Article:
A yearlong effort is underway to update Lancaster County’s comprehensive plan, which will guide growth here through 2040. Preventing sprawl is a key concern.

Comprehensive planning is not new to Lancaster County, and the area has, of course, changed tremendously since such efforts first began.

The first major planning effort here was in the 1920s, when Cambridge, Mass., planner John Nolen was hired to draft a comprehensive plan for Lancaster city, with some regional context.

The Nolen Plan was published in 1929. Here are some of the photos that accompanied the plan, and below is a 1991 Lancaster New Era column in which the Scribbler, Jack Brubaker, discussed the document:

Renowned city planner suggested Lancaster alter growth pattern in 1928

By Jack Brubaker|THE SCRIBBLER

June 14, 1991

If the central theme of the ongoing discussion about growth in Lancaster County _ from the county Planning Commission’s comprehensive plan to the Lancaster 2000 forum, from municipal initiatives to popular debate _ could be reduced to one question, it might be this:

"Shall Lancaster grow haphazardly or according to a comprehensive plan?"

You say that the question has been answered, decisively, in favor of planned growth?

If that is true, then how can it be that that precise question was asked and answered six decades ago, but still we have not ended haphazard development?

David Schuyler, American studies professor at Franklin and Marshall College, specializes in the history of urban parks and city planning. Recently he was reading through Cornell University’s collection of the papers of John Nolen, noted early 20th century city planner from Cambridge, Mass..

In the late 1920s, Nolen produced a comprehensive development plan for Lancaster City.

Among Nolen’s papers, Schuyler found a notice for a dinner meeting of the Lancaster Chamber of Commerce held on Dec. 14, 1928 at the old Hotel Brunswick. Nolen was to address the topic, "Planning the Lancaster of the Future." The logo reprinted with this column accompanied the notice.

Schuyler was struck by the similarity of the logo’s question with Lancaster County’s running dispute over development.

Nolen’s speech was directed at Lancaster City, rather than the entire county, although the planner made it clear that the city is the center of the county and that planning for the two must be coordinated.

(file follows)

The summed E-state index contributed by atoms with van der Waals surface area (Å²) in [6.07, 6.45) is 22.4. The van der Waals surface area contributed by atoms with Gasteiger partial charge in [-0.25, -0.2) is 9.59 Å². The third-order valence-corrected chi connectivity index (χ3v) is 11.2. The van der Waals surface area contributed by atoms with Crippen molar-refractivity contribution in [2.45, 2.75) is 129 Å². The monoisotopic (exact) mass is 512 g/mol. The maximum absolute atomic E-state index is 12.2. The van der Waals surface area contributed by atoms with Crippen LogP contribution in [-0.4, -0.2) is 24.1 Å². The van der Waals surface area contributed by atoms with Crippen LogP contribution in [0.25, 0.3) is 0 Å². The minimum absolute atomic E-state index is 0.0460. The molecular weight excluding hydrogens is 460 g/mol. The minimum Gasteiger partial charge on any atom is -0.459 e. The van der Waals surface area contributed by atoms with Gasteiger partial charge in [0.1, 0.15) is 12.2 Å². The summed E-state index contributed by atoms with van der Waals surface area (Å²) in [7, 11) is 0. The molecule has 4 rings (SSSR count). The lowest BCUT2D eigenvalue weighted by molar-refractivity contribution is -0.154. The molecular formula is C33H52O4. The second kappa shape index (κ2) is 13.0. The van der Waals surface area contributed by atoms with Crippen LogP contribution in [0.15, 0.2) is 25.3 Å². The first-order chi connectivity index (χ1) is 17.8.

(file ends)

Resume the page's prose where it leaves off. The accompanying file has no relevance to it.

The city’s largest problem, Nolen said, was its size: two miles square. That was its size in 1818, he noted, when the population was one-sixth of the 1928 total of 60,000. He proposed enlarging the city. (Significant annexation did not occur until two decades later.)

Lancaster’s problems were common to other cities of its size and type, Nolen said: "They are due to the congestion of traffic as the result of narrow streets or a wrong planning of streets, to the lack of adequate recreation facilities and small school grounds, to an unnecessary scattering of industries, and other causes.

"The remedies for these ills are many, but they include above all the working out of an adequate thoroughfare system, a street widening program with setback lines, the early acquisition of land for parks and parkways, the establishment of new playgrounds, and the increase, in some instances, of school grounds, the encouragement of the best development of industrial and residential districts, resulting in the stabilization of land values and the more orderly development of the community."

In his comprehensive plan, Nolen suggested large acquisitions of public land to connect existing parks into a system, through which the Conestoga River, Little Conestoga Creek and Mill Creek would meander.

He also suggested developing a "Cultural Center," including art, natural history and history museums. The preferred site was near James Buchanan’s home at Wheatland.

Many of the things Nolen suggested have been accomplished, though not always in the ways he suggested.

Annexation has considerably expanded the city’s space and tax base. Some streets have been widened. Industrial and residential zoning have been enforced. Lancaster County developed Central Park to encompass sections of the Conestoga River and Mill Creek, although there is still no greenway connecting city parks. The cultural center museums Nolen proposed have been scattered around town.

The New Era editorialized on Nolen’s comments the day after his speech:

"The old theory of building for the present, letting the future to solve its own problems, has long since been exploded. The modern procedure is building for the future with vision and care. It is banal, to say the least, to blame those who have gone before for lack of foresight in their planning. We should profit by their mistakes and build better."

Six decades later, we are still trying.